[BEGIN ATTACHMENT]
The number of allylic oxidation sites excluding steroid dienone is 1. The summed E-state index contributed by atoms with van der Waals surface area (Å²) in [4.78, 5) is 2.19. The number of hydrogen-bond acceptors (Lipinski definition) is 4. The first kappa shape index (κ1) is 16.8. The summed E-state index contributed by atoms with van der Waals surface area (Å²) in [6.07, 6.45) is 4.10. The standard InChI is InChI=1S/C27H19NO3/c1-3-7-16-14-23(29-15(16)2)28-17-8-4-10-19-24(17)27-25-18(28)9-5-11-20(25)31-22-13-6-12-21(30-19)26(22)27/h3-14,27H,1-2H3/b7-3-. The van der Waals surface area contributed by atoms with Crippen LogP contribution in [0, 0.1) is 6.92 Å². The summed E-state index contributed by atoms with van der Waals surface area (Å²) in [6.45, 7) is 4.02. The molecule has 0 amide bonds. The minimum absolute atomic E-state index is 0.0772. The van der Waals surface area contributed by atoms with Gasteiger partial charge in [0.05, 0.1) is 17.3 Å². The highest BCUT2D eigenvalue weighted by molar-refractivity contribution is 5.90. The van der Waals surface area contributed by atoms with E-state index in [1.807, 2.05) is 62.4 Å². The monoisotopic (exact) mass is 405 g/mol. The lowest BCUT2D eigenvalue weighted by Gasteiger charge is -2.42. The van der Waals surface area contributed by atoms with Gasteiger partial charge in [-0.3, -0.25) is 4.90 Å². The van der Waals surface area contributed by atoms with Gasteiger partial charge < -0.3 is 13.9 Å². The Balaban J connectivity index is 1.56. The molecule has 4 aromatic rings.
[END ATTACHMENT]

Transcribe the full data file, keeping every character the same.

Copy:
The number of allylic oxidation sites excluding steroid dienone is 1. The summed E-state index contributed by atoms with van der Waals surface area (Å²) in [4.78, 5) is 2.19. The number of hydrogen-bond acceptors (Lipinski definition) is 4. The first kappa shape index (κ1) is 16.8. The summed E-state index contributed by atoms with van der Waals surface area (Å²) in [6.07, 6.45) is 4.10. The standard InChI is InChI=1S/C27H19NO3/c1-3-7-16-14-23(29-15(16)2)28-17-8-4-10-19-24(17)27-25-18(28)9-5-11-20(25)31-22-13-6-12-21(30-19)26(22)27/h3-14,27H,1-2H3/b7-3-. The van der Waals surface area contributed by atoms with Crippen LogP contribution in [0, 0.1) is 6.92 Å². The summed E-state index contributed by atoms with van der Waals surface area (Å²) in [6.45, 7) is 4.02. The molecule has 0 amide bonds. The minimum absolute atomic E-state index is 0.0772. The van der Waals surface area contributed by atoms with Gasteiger partial charge in [0.05, 0.1) is 17.3 Å². The highest BCUT2D eigenvalue weighted by molar-refractivity contribution is 5.90. The van der Waals surface area contributed by atoms with E-state index in [1.807, 2.05) is 62.4 Å². The monoisotopic (exact) mass is 405 g/mol. The lowest BCUT2D eigenvalue weighted by Gasteiger charge is -2.42. The van der Waals surface area contributed by atoms with Gasteiger partial charge in [-0.3, -0.25) is 4.90 Å². The van der Waals surface area contributed by atoms with Gasteiger partial charge < -0.3 is 13.9 Å². The Balaban J connectivity index is 1.56. The molecule has 4 aromatic rings.